Issue Date: September 17, 2012
Eugene B. Reid
Eugene B. Reid, 98, a Chevron Research chemist, died of congestive heart failure at his home in Pleasant Hill, Calif., on May 10.
Born in Chico, Calif., Reid earned a B.S. degree in chemistry in 1935 at the University of California, Berkeley, and a Ph.D. in chemistry in 1939 from the University of Michigan, Ann Arbor, where he was also a teaching fellow and instructor.
During World War II, Reid was drafted into the Army and deployed to the Aleutian Islands, where he created a distillation system for Navy submarines, built an anemometer to test wind speed, made test tubes through glassblowing, and worked as a medic and mortuary assistant. Later, he served as an officer in the Chemical Warfare Service. He retired from the Army Reserves as a lieutenant colonel.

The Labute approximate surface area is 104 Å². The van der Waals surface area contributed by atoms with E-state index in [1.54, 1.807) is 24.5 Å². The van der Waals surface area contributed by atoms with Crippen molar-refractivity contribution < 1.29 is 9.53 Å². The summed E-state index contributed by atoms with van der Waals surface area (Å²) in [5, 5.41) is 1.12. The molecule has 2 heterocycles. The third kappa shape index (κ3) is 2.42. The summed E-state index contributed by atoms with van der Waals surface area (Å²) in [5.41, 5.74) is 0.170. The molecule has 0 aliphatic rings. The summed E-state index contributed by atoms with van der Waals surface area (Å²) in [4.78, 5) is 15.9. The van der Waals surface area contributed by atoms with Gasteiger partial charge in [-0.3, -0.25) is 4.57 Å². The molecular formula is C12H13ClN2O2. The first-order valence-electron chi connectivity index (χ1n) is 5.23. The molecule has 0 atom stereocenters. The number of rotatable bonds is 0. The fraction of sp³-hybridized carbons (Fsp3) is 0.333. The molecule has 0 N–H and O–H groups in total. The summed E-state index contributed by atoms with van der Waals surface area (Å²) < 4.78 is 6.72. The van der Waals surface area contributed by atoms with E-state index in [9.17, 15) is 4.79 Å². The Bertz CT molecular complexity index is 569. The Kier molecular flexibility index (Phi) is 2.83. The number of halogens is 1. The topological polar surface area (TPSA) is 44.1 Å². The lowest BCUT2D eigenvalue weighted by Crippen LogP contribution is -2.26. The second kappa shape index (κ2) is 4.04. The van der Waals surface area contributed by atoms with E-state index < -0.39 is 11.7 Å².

Reid spent his entire career with Chevron Research in Richmond, Calif. Initially, he focused his research on maximizing the utilization of refinery stocks, which led him to explore the use of computers in his computations. He introduced the first modern computer to Chevron, the Datatron 205, in 1955. He retired in 1975.
He was a 75-year, emeritus member of ACS.
A lifelong athlete, he was a skilled tennis player and enjoyed playing golf, softball, and basketball.
Reid’s wife of 61 years, Blanche, died in 2006. He is survived by his daughter, Gwen Lundmark; his son, Dennis; five grandchildren; and two great-granddaughters.
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